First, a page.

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History Timeline of Brunei

Brunei Geopolitics

Brunei is an absolute monarchy headed by Sultan Haji Hassanal Bolkiah, in power since 1967. The institution of the monarchy enjoys a religious-cultural legitimacy, supported by the national ideology, Melaju Islam Beraja, which combines language and Malaysian culture, Islamic religion and monarchical institution. The sultan holds all powers: he is at the same time head of state, prime minister, minister of defense and finance, as well as supreme commander of the armed forces.

The stability of the country and the full support given by the population to the sovereign derive from the high economic level and the high standard of living that the sultan manages to guarantee through food subsidies, free medical care, free and free access to education, low pressure tax and low interest rates for civil servants. In 2004, a first democratic opening took place with the establishment of a Legislative Council with minimum powers and of an advisory nature, which was followed, in 2010, by the introduction of the obligation to alternate members of the government every five years.. However, the lack of internal pressure for a true democratic reform of the government system meant that the process of political opening was limited to these decisions. In 2014 the sultan imposed the shari’a, making Brunei the only Southeast Asian country to have adopted Islamic law. The measure sparked protests from human rights associations and boycotts of foreign assets owned by the sultan.

The population of Brunei is mainly of Malaysian ethnicity (66%), but differs from that resident in Malaysia and Indonesia in linguistic and cultural terms. The largest ethnic minority is the Chinese one, which represents 11% of the total population. The modest demographic size makes it necessary to accept the entry of foreign workers, mainly from the United Kingdom, Australia and Southeast Asia. The number of immigrant workers is estimated at 100,000, out of a workforce of 188,000.

The economy suffered only slightly from the global crisis, thanks to high liquidity and low exposure to riskier financial products. Furthermore, according to the International Monetary Fund, Brunei is the fourth richest state in the world by GDP per capita at purchasing power parity, behind Qatar, Luxembourg and Singapore. For this reason, the slight decline in GDP that occurred in 2009 did not produce significant effects. Gas and oil make up about 70% of GDP and make the country the ninth producer of ‘black gold’ in Asia (126,000 barrels per day), as well as one of the world’s largest exporters of liquefied gas, 90% of which is sold to Japan under a long-term agreement. Since hydrocarbon reserves are estimated to last another 25 years for oil and 40 years for gas, Brunei, which depends on exports, aims to attract foreign investment in different industrial sectors. The country is also seeking to transform itself into a financial center for Islamic banks and is focusing on high-tech, thanks to the close relationship with Singapore, the country’s greatest strategic ally, followed by the United Kingdom.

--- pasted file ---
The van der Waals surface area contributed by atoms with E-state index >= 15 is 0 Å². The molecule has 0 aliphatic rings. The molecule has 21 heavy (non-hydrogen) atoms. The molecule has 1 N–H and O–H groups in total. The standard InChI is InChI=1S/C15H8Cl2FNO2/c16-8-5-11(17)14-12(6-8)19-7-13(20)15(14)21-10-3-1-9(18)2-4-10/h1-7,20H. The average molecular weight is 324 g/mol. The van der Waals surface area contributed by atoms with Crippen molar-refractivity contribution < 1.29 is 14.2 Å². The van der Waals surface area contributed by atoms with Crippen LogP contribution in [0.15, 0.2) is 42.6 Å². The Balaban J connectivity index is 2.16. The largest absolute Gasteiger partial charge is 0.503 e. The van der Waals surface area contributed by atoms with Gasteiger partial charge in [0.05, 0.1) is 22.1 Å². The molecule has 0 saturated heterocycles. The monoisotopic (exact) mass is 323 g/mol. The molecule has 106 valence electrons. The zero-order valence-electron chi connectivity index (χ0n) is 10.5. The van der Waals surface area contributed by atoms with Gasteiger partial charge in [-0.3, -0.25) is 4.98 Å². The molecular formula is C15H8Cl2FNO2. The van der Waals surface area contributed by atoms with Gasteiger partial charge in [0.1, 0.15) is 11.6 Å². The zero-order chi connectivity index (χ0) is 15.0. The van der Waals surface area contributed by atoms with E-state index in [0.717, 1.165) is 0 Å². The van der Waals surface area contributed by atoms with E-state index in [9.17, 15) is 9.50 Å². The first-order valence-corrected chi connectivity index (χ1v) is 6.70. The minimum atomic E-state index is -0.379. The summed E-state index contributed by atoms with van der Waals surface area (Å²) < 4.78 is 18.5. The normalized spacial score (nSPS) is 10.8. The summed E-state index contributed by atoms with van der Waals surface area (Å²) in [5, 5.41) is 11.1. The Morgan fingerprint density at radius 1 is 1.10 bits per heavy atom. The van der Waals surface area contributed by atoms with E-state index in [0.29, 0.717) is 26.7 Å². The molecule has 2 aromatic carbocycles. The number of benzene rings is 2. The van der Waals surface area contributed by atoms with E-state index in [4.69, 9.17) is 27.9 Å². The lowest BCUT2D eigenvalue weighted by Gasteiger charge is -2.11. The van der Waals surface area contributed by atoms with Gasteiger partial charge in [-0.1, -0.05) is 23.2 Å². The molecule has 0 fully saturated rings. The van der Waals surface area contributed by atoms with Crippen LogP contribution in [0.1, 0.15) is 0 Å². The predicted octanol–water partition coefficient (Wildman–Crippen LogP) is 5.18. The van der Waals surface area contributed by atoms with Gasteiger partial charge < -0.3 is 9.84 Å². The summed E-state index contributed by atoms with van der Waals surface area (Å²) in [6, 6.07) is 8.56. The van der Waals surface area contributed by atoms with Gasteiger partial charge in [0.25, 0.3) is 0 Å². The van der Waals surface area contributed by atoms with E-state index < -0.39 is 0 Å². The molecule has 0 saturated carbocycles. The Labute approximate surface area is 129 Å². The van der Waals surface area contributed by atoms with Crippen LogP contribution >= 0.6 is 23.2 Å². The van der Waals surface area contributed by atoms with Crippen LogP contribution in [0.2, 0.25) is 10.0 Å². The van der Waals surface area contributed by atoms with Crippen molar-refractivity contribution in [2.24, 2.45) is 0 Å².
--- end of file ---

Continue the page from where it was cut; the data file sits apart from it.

Since joining the Association of Southeast Asian Nations (ASEAN), relations with Indonesia and Malaysia have improved, but the dispute with Kuala Lumpur over the Limbang region remains unresolved, which splits Brunei in two and creates considerable difficulties. also for the traffic generated by the borders, not resolved with the exchange of letters in 2009. Relations with Beijing are instead disturbed by a territorial claim relating to the Spratly Islands, also disputed by Vietnam, Malaysia and the Philippines. But the significant Chinese minority, the importance of tourism, the appointment of a Sino-Bruneian as minister of trade and the signing, in September 2013, of a Memorandum of Understanding between a Brunei firm and a Chinese firm for the construction of an industrial park in the sultanate, contribute to maintaining the link between the two states.

History of Brunei
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